zip() is a static method of Mono class. You will not find it in the autocompletion suggestions, when hitting dot at the Mono instance.

More use cases for reactive Zip operator

Note that in our case, both external services return the same data type: List<SyndFeed>. However, this is just specific to our example. Streams passed to the reactive Zip operator can return different data types. Imagine that you are running a video streaming website, and you want to show the user profile. You want to have a single BFF (backend-for-frontend) service that aggregates all the data from many sources:

  • UserProfileResponse from user-profiles service
  • RecentlyWatchedResponse from video-tracker service
  • SubscriptionStatusResponse from user-subscriptions service

This is how it would look like in the code:

val profileMono: Mono<UserProfileResponse> =
val recentlyWatchedMono: Mono<RecentlyWatchedResponse> =
val subscriptionStatusMono: Mono<SubscriptionStatus> =

val bffResponse =
    .map { (profile, recentlyWatched subscriptionStatus) -> 
       // do all the aggregation here

In short…

Every stream passed to may produce a different data type.

How reactive Zip operator works

It’s time to understand how the reactive Zip operator works. Let’s take a look at the marble diagram:

Marble diagram for reactive zip operator: two mono streams produce a single element, zip returns the tuple with both.
Marble diagram of Zip operator in reactive programming

The reactive Zip operator takes two or more streams. This is the sequence of operations:

  1. subscribe to all streams,
  2. wait until all of them produce the result,
  3. wait until all of them complete,
  4. produce a tuple with all the results,
  5. send completion signal.

From the examples shown earlier we also know that we are not limited to just two input streams. In Project Reactor, there are variants that handle up to 8 typed arguments. If we need more, we can pass a collection of monos and get an Array<Any> (Java notation: Object[]) in the result. In this case, we must cast individual array elements to proper types on our own.


Careful readers may ask a couple of questions here. First of all, what happens if one of the streams does not produce a result? In Project Reactor, Mono may complete without producing any result. In this case, the reactive Zip operator also produces an empty mono. This is an all-or-nothing operation. Similarly, if one of the streams fails with an exception, the output mono also emits an error signal. This behavior can be easily explained by looking at the API reference. The return type of the reactive Zip operator does not have any support for partial results. So what to do if we need it? We can simply use Optional<T> from Java:

val optionalMono = Mono<Optional<SomeResponse>> = fetchOptionalData()

In short…

The reactive Zip operator does not support partial results. You need to implement them on your own on top of them, if you really need them.


Another question is about non-blocking code. Where’s any mention of non-blocking in the description of the reactive Zip operator? The answer is simple: nowhere. Technically speaking, you can use it with 100% synchronous code. You can also use it on actions off-loaded to a blocking I/O thread pool. It’s not the reactive Zip operator which makes your code non-blocking. As we said earlier, you need to use a non-blocking I/O first. Zip just works properly with it.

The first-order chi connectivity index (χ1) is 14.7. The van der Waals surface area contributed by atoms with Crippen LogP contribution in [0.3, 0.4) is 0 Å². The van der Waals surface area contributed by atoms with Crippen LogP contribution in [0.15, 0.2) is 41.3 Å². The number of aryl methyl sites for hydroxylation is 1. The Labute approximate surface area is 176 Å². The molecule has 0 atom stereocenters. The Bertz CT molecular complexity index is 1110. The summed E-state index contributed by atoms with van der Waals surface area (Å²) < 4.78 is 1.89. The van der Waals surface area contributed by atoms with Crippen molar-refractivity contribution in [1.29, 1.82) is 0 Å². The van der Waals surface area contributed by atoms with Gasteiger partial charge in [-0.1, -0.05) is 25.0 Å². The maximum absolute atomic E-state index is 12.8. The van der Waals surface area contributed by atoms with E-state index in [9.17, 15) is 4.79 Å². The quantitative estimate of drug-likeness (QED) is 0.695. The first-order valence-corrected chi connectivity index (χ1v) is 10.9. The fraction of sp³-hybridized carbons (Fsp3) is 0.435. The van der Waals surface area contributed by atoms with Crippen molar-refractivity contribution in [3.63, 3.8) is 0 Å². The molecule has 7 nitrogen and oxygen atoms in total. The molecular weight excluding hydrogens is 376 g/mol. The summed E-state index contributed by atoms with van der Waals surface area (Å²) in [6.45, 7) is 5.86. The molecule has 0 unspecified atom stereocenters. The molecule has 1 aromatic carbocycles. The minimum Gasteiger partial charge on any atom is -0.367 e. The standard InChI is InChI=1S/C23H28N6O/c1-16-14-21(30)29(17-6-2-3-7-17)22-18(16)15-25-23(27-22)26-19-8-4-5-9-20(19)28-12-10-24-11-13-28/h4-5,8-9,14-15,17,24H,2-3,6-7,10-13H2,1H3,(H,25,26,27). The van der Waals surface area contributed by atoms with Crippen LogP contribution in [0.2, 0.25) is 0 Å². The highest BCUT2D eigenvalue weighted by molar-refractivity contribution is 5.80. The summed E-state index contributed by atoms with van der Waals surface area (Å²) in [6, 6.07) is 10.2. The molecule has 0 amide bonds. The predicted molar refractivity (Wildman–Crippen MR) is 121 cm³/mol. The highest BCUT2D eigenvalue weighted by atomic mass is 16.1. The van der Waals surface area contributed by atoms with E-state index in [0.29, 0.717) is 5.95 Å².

Reactive Zip operator in Flux

In a typical HTTP service, we usually operate on Monos that can produce up to 1 element. This is reasonable. For a single HTTP request, we want to produce a single HTTP response. However, other use cases may require processing Flux streams that carry many elements (possibly an infinite number). Flux also supports the reactive Zip operator. It has a similar behavior:

  1. subscribe to all streams,
  2. wait until all of them produce one result,
  3. produce a tuple with all the results,
  4. repeat from step 2 until any of the streams completes.

Note that the subscribed streams may produce data at different speeds. In Flux, the reactive Zip operator does not continue until it has all the items necessary to produce a tuple. Therefore, it works with the speed of the slowest stream. You need to ensure that the subscribed streams handle backpressure properly.

In short…

You can also use Zip operator with Flux, but you need to remember about the backpressure.


Reactive programming libraries come with a rich collection of operators. At the first sight, it may be overhelming. Studying practical examples is a very good way to learn them. The example code gives you not only the raw theory, but also the clues, when and how to use the operators to build something useful. The reactive Zip operator is quite tricky. It’s a static method, therefore you won’t see it, when you hit dot on your flux/mono instance. It also comes with many variants. However, it turns out that in reality, it’s rather easy to use. Just create several monos that make requests to other services and use Zip to wait for all the responses. Simple, isn’t it?

Sample code

Find a complete example on Github: zone84-examples/reactivezipoperator-demo